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CIRM Contracting: $1.3 Million for IT, $887,282 for Legal

By Dr. Matthew Watson


The California stem cell agency this week performed its semi-annual public disclosure of its contracts with outside firms, the second largest item in its operational budget of $18.5 million.

The contracts are scheduled to run about $3.3 million this fiscal year, according to the budget approved last May. That figure is up about 18 percent from the previous year.

According to the contract information posted this week, the two largest contracting expenditures this year are for information technology work, including the ongoing struggles with the grants management system – $1.3 million – and legal help – $887,282. The figures were compiled by the California Stem Cell Report. CIRM did not provide totals.

Outside contracts are second to the cost of salaries and benefits at the agency. One reason for the size of the contracting expense is the small size of the CIRM staff, which is now about 50.

The contracting information will be presented to the CIRM directors' Governance Subcommittee next Friday. The committee is being asked to approve an increase in the contract with Kutir Corp., from $250,000 to $470,000. By the end of 2011, CIRM had already paid out $219,680 to Kutir. The firm provides software development services.

Infonetica, which provides technology advice, would also see an increase from $236,060 to $300,000, under the staff proposal.

A staff memo to the board said,

"(Kutir's) services are key as CIRM continues to progress in automating its grants management systems to meet the requirements of both new RFAs as well as ongoing reporting obligations.""

The public can participate in the Governance meeting at locations in San Francisco, Sacramento, Irvine, Los Angeles, South San Francisco and La Jolla. Specific addresses can be found on the agenda.

Source:
http://californiastemcellreport.blogspot.com/feeds/posts/default?alt=rss

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Stem Cell Agency on Bee Article and Voter Expectations

By Dr. Matthew Watson


The California stem cell agency today said the seven-year-old "audacious vision" of voters when they created the $3 billion research effort "is still possible."

The comment was made in an item on the agency's blog by Amy Adams, the agency's communications manager.

Her entry point was an opinion piece in The Sacramento Bee on Sunday exploring some of the ins and outs of the agency. Among other things, CIRM President Alan Trounson was quoted by writer David Lesher as "optimistically" predicting successful California stem cell treatments in five years.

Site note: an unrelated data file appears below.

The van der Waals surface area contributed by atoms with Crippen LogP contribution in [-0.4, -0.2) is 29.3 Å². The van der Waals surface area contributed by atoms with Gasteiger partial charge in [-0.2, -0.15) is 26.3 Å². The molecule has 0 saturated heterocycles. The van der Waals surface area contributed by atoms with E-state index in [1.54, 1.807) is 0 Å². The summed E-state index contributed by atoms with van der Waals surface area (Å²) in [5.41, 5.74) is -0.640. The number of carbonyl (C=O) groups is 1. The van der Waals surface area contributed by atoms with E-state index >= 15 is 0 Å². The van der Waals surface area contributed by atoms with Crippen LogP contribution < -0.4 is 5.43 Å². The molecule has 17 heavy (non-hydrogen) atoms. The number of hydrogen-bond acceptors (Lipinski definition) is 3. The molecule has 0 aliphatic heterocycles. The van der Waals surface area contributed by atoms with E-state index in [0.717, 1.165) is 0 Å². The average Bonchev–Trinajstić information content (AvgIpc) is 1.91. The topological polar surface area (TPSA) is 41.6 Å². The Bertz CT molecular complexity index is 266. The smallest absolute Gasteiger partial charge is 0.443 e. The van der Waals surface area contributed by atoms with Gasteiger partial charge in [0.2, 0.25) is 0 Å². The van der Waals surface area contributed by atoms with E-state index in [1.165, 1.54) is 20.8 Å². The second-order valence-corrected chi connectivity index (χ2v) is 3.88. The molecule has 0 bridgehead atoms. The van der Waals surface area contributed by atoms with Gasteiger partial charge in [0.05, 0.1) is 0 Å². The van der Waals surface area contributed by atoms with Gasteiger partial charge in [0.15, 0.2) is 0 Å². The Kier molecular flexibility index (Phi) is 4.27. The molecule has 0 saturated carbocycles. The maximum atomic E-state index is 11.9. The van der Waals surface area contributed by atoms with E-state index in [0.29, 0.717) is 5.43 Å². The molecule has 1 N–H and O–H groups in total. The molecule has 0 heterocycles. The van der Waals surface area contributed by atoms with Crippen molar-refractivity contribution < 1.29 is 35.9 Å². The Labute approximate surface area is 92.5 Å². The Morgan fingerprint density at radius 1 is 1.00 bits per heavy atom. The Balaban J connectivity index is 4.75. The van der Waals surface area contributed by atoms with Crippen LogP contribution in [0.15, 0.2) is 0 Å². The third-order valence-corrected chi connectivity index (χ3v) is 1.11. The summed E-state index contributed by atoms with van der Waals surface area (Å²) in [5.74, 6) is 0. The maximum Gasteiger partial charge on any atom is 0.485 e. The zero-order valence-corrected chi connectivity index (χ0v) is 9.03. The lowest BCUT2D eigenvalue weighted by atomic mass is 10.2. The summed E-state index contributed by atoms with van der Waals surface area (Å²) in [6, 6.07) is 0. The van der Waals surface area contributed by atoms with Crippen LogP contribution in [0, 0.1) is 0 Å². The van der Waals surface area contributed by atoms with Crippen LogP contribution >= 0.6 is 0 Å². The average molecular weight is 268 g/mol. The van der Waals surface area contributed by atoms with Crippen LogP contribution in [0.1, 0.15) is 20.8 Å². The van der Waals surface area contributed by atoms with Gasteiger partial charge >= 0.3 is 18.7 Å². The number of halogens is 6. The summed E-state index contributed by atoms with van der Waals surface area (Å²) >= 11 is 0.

Adams wrote,

"Lesher makes clear that there are many challenges ahead in bringing new therapies to patients: he said of the voters who created CIRM, 'It was pretty audacious of them in 2004 to try to create another economic driver like Silicon Valley and save lives at the same time.'

"And while the vote was audacious, we agree with his conclusion that despite risks and challenges that vision is still possible." 

Source:
http://californiastemcellreport.blogspot.com/feeds/posts/default?alt=rss

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Blue-Ribbon Panel Seeks Public Comment on California Stem Cell Agency

By Dr. Matthew Watson


The California public is being given a chance to weigh in with anonymous comments about what they think of the performance of the $3 billion California stem cell agency.

Their opinions are being sought by a blue-ribbon, Institute of Medicine panel. The IOM is being paid $700,000 by the agency to examine its operations.

The questions include the importance of stem cell research and CIRM's role, its openness and transparency, an assessment of its grant programs and how it should share information with the public, suggestions for improvements and more.

The online form was posted recently on the IOM web site and can be found here. The deadline for submissions is March 19.

The IOM also has survey forms for academic and non-profit CIRM grant recipients, CIRM grant recipients that are businesses(which the IOM calls "industry partners") and "leadership of CIRM-funded institutions." The deadline for those is March 19 as well.

Source:
http://californiastemcellreport.blogspot.com/feeds/posts/default?alt=rss

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BioTime CEO Michael D. West to Present at New York Stem Cell Summit

By LizaAVILA

ALAMEDA, Calif.--(BUSINESS WIRE)--

BioTime, Inc. (NYSE Amex: BTX), a biotechnology company that develops and markets products in the field of regenerative medicine, today announced that Chief Executive Officer Michael D. West, Ph.D. will present at the 7th Annual New York Stem Cell Summit at Bridgewaters New York City on Tuesday, February 21, 2012 at 8:48 a.m. ET. Dr. West will provide an update and new information on the Company's manufacturing technologies and cell-based therapeutics in development. The presentation will be available online at http://www.biotimeinc.com.